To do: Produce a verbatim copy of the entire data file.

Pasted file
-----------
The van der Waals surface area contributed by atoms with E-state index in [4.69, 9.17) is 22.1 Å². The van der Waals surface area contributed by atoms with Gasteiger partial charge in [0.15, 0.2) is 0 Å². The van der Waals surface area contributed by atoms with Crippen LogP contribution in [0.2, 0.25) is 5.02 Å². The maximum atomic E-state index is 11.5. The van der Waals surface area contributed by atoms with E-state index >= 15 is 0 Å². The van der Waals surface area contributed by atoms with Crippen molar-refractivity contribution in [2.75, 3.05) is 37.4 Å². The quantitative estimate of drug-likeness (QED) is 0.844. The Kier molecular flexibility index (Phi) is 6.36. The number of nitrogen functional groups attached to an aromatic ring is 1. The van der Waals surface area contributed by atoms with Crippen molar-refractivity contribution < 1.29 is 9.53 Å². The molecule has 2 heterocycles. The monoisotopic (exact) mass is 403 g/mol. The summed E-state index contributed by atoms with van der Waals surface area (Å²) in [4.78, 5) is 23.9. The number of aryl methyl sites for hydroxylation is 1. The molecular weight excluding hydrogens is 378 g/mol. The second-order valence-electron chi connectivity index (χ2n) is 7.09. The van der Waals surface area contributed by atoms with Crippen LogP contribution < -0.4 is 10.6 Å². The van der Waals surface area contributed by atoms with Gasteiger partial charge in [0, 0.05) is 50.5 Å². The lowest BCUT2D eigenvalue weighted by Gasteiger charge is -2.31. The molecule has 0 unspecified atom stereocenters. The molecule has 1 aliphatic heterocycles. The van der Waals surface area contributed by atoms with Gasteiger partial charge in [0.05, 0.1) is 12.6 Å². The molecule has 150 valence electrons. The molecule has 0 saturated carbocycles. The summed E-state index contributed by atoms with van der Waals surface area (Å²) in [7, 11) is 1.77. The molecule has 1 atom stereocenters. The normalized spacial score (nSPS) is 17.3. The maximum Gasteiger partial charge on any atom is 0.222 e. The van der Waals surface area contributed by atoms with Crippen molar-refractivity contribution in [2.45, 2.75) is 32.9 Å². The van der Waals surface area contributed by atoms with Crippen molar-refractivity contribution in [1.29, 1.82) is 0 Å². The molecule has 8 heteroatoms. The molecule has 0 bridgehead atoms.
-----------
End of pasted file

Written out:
The van der Waals surface area contributed by atoms with E-state index in [4.69, 9.17) is 22.1 Å². The van der Waals surface area contributed by atoms with Gasteiger partial charge in [0.15, 0.2) is 0 Å². The van der Waals surface area contributed by atoms with Crippen LogP contribution in [0.2, 0.25) is 5.02 Å². The maximum atomic E-state index is 11.5. The van der Waals surface area contributed by atoms with E-state index >= 15 is 0 Å². The van der Waals surface area contributed by atoms with Crippen molar-refractivity contribution in [2.75, 3.05) is 37.4 Å². The quantitative estimate of drug-likeness (QED) is 0.844. The Kier molecular flexibility index (Phi) is 6.36. The number of nitrogen functional groups attached to an aromatic ring is 1. The van der Waals surface area contributed by atoms with Crippen molar-refractivity contribution < 1.29 is 9.53 Å². The molecule has 2 heterocycles. The monoisotopic (exact) mass is 403 g/mol. The summed E-state index contributed by atoms with van der Waals surface area (Å²) in [4.78, 5) is 23.9. The number of aryl methyl sites for hydroxylation is 1. The molecular weight excluding hydrogens is 378 g/mol. The second-order valence-electron chi connectivity index (χ2n) is 7.09. The van der Waals surface area contributed by atoms with Crippen LogP contribution < -0.4 is 10.6 Å². The van der Waals surface area contributed by atoms with Gasteiger partial charge in [0, 0.05) is 50.5 Å². The lowest BCUT2D eigenvalue weighted by Gasteiger charge is -2.31. The molecule has 0 unspecified atom stereocenters. The molecule has 1 aliphatic heterocycles. The van der Waals surface area contributed by atoms with Gasteiger partial charge in [0.05, 0.1) is 12.6 Å². The molecule has 150 valence electrons. The molecule has 0 saturated carbocycles. The summed E-state index contributed by atoms with van der Waals surface area (Å²) in [7, 11) is 1.77. The molecule has 1 atom stereocenters. The normalized spacial score (nSPS) is 17.3. The maximum Gasteiger partial charge on any atom is 0.222 e. The van der Waals surface area contributed by atoms with Crippen molar-refractivity contribution in [2.45, 2.75) is 32.9 Å². The van der Waals surface area contributed by atoms with Crippen molar-refractivity contribution in [1.29, 1.82) is 0 Å². The molecule has 8 heteroatoms. The molecule has 0 bridgehead atoms.